Estimated reading time: 5 minutes, 2 seconds
In case you missed my first post, I am blogging an unpublished paper as a series in parts over several days. You can read that post to understand the story and the reason behind this. Comments on each post welcome. This is the sixth post, and it will cover Attitudes Towards Teacher Bots, part of the Findings section. Part 1 covered abstract/references, Part 2 intro/lit review, Part 3: methodology/positionality, Part 4: Findings: General Attitudes Towards AI, Part 5: Attitudes Towards Turnitin.
Attitudes Towards Teacher Bots e.g. in online courses
The majority of participants welcomed teacher bots in online courses as a way to save the time of humans in answering routine and menial questions, and saving costs of one teaching assistant, but all agreed there still needed to be a human being answering questions beside the bot. One (AUC2) mentioned the importance of the teacher supervising the bot, in case it made mistakes or gave incorrect information. Another person (AUC1) suggested a second TA to answer more complex questions, and AUC3 felt that a human was needed for the more complex and affective roles such as “mentoring” that a teacher or teaching assistant performed online, that the main tasks were not routine answering of questions, but the more difficult work of supporting and motivating students, “to trust and build a connection… seek engagement” all of which required a “personal touch”. One important point SAU2 said seems like a response to this view, and reminds me of Bayne’s (2015) writing about bots:
“People talk of the fourth industrial revolution as depersonalizing teaching and learning. [But] I am not convinced. You can have depersonalized learning with a teacher in front of you… depersonalization is not attached to machines only.” (SAU2).
SAU2 had no experience with teacher bots, but her first reaction was “I’m open to that, to learning and working with machines”. She felt one of the benefits of technology were “a form of ease in terms of communication, opens up opportunities to communicate” and that using it may help us rethink how we learn and teach, to serve as a “mirror” to help us do so.
SAU3 suggested that teacher bots would be “of limited use” but still “not unuseful”, as sometimes online learning needed 24/7 support which humans would be unable to maintain. However, we should “continually guard against” using it to completely replace teaching assistants for example as a cost-saving measure. SAU1 and AUC1 also expressed a concern that policy makers might misunderstand the capacity of teacher bots, and “start to believe that this can replace the real part of teaching” (SAU1) and cut budgets for Teaching Assistants (AUC1), for example.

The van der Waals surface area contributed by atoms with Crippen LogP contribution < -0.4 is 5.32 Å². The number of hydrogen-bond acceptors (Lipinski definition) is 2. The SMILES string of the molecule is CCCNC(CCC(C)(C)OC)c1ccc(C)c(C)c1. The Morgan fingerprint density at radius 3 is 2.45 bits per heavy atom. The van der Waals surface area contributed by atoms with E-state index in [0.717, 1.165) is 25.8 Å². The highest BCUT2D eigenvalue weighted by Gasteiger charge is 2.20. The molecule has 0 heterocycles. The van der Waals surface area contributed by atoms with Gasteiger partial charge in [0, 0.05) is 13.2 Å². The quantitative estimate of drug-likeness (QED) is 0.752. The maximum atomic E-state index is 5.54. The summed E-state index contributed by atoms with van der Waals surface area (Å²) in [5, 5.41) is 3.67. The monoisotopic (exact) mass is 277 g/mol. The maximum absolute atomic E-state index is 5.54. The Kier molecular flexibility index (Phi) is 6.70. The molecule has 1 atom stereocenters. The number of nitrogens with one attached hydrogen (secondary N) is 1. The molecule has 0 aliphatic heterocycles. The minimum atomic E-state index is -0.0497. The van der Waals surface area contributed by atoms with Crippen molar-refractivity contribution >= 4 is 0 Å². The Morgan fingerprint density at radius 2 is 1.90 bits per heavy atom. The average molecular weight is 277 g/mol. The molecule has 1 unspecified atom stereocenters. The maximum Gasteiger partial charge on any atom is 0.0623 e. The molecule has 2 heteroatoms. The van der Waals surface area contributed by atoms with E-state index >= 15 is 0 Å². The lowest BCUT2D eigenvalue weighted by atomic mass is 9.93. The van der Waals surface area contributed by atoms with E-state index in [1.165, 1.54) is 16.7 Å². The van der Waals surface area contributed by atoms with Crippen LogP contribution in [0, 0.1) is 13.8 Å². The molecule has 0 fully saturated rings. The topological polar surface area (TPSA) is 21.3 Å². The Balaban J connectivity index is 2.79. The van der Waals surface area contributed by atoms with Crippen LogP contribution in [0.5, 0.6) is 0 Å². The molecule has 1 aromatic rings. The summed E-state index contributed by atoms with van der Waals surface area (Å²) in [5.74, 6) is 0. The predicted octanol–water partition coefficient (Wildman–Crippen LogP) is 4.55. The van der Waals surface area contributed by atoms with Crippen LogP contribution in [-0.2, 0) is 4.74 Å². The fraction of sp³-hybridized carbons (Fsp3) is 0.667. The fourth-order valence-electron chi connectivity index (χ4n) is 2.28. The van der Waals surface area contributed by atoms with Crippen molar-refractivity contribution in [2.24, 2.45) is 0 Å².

SAU4 said their institution was considering piloting a bot but had not done so yet. They had used it (as nudging) within a MOOC platform before, but had no control over how it worked. Here, she highlighted “the difference between that… [is] taking something from another entity, you don’t know what the programming or algorithm is… what is really important for units like ours is to develop that expertise to do our own or specify, even if you get somebody else to build it, specify how you might build it.” So control over the tool seemed important, even when building tools such as these was not the core of what they do. When asked why they wanted to try a bot, she said that innovation was part of what defined their department and so they should always be willing to try new things such as these.
It seemed like, for the most part, participants agreed with the Online Teaching Manifesto that “automation need not impoverish education”.
AUC4 had a different perspective and was “not convinced [a teacher bot is] providing value” as it would only be able to answer questions “semantically” without knowledge of context. The expectation that these would be used in MOOCs or such, they felt, meant already the majority of learners were autonomous, self-motivated non-novice learners and less likely to need such a bot. They also asked whether that bot would have access to student data and the ethical implications of that. SAU1 also raised the concern about data collection and ownership, but could see potential value to students in teacher bots.
SAU5 was opposed to teacher bots for a different reason. She cited Paul Riccour that “we need to suffer to progress” and that students need to learn to look for answers before getting an immediate, easy answer from a bot or a human. She talked about the slow process of interpreting data while doing your PhD and the need to move away from “instant learning… real time… right now” as this may not really be promoting good learning. She talked about the irony of discussing “deep learning for machines but no deep learning for humans any more”.
SAU1 mentioned how “doing things appropriately and developing a nuanced approach is much more effort and people want generic solutions”, but she would welcome the use of teacher bots if done in a nuanced way.
That’s it for now! What’s the latest on Teacher bots? I’m not keeping track! What came up during the pandemic? What about emotion AI?
Featured image from Pixabay (though I like the little robot students that the teacher bot is teaching! I mean, we talk about “representation” all the time, of seeing teachers and leaders who look like us, and if you’re gonna have teacher bots, then they probably need to have student bots to learn from them!). This one is more along the lines of what you expect (not metaphor) but I remembered something funny my kid told me yday. When not logged into Pixabay the Captcha asks me to say I am not a robot and my kid is like “are they sure the robot can’t just tick that?” and she has a point… some day someone can invent a bot to do that… and even answer those weird image questions because image processing/recognition is a thing (flawed, but exists, and will ultimately improve someday, no?)